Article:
packet thus is twice the multilink header size (six bytes, including
 a compressed multilink protocol field) plus one PPP framing (three
 bytes).  Each suspension costs another six bytes (not counting the
 overhead of the framing for the intervening packet).
 Also, the existing multi-link header is relatively large; as the
 frequency of small high-priority packets increases, the overhead
 becomes significant.
 The general approach of this document is to start from PPP Multilink
 with classes and provide a number of extensions to add functionality
 and reduce the overhead of using PPP Multilink for real-time
 This document introduces two new features:
 1)   A compact fragment format and header, and
 2)   a real-time frame format.

4. The Compact Fragment Format

 This section describes an optional multilink fragment format that is
 more optimized towards single-link operation and frequent suspension
 (type 1 senders)/a small fragment size (type 2 senders), with
 optional support for multiple links.
 When operating over a single link, the Multilink sequence number is
 used only for loss detection.  Even a 12-bit sequence number clearly
 is larger than required for this application on most kinds of links.
 We therefore define the following compact multilink header format
 option with a three-bit sequence number.
 As, with a compact header, there is little need for sending packets
 outside the multilink, we can provide an additional compression
 mechanism for this format: the MP protocol identifier is not sent
 with the compact fragment header.  This obviously requires prior
 negotiation (similar to the way address and control field compression
 are negotiated), as well as a method for avoiding the bit combination

Bormann Standards Track [Page 3] RFC 2687 PPP in Real-time Oriented HDLC-like Framing September 1999

 0xFF (the first octet in an LCP frame before any LCP options have
 been negotiated), as the start of a new LCP negotiation could
 otherwise not be reliably detected.
                Figure 1:  Compact Fragment Format
                  0   1   2   3   4   5   6   7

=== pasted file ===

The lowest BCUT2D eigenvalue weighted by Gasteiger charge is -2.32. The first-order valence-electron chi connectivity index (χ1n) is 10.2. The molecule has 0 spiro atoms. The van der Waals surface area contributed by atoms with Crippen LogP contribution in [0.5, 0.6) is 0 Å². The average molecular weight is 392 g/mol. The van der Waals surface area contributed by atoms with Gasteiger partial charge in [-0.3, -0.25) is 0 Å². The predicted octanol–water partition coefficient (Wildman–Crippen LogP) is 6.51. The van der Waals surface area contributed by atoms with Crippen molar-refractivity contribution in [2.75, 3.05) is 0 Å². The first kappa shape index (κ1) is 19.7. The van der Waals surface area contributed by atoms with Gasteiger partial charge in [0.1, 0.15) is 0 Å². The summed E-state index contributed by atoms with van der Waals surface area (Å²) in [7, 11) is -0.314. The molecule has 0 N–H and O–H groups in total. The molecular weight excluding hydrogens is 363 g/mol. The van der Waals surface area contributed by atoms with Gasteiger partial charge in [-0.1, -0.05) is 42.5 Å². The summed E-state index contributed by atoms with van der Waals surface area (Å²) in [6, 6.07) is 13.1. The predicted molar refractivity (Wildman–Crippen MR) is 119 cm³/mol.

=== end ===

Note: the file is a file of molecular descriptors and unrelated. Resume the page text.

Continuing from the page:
| R |  sequence |   class   | 1 |
                |            data               |
                :                               :
 Having the least significant bit always be 1 helps with HDLC chips
 that operate specially on least significant bits in HDLC addresses.
 (Initial bytes with the least significant bit set to zero are used
 for the extended compact fragment format, see next section.)
 The R bit is the inverted equivalent of the B bit in the other
 multilink fragment formats, i.e. R = 1 means that this fragment
 resumes a packet previous fragments of which have been sent already.
 The following trick avoids the case of a header byte of 0xFF (which
 would mean R=1, sequence=7, and class=7): If the class field is set
 to 7, the R bit MUST never be set to one.  I.e., class 7 frames by
 design cannot be suspended/resumed.  (This is also the reason the
 sense of the B bit is inverted to an R bit in the compact fragment
 format -- class 7 would be useless otherwise, as a new packet could
 never be begun.)
 As the sequence number is not particularly useful with the class
 field set to 7, it is used to distinguish eight more classes -- for
 some minor additional complexity, the applicability of prefix elision
 is significantly increased by providing more classes with possibly
 different elided prefixes.
 For purposes of prefix elision, the actual class number of a fragment
 is computed as follows:
  1. If the class field is 0 to 6, the class number is 0 to 6,
  1. if the class field is 7 and the sequence field is 0 to 7, the

class number is 7 to 14.

Bormann Standards Track [Page 4] RFC 2687 PPP in Real-time Oriented HDLC-like Framing September 1999

 As a result of this scheme, the classes 0 to 6 can be used for
 suspendable packets, and classes 7 to 14 (where the class field is 7
 and the R bit must always be off) can be used for non-suspendable
 high-priority classes, e.g., eight highly compressed voice streams.

5. The Extended Compact Fragment Format

 For operation over multiple links, a three-bit sequence number will
 rarely be sufficient.  Therefore, we define an optional extended
 compact fragment format.  The option, when negotiated, allows both
 the basic compact fragment format and the extended compact fragment
 format to be used; each fragment indicates which format it is in.
             Figure 1:  Extended Compact Fragment Format
                   0   1   2   3   4   5   6   7
                 | R |  seq LSB  |   class   | 0 |
                 |      sequence -- MSB      | 1 |
                 |            data               |
                 :                               :
 In the extended compact fragment format, the sequence number is
 composed of three least significant bits from the first octet of the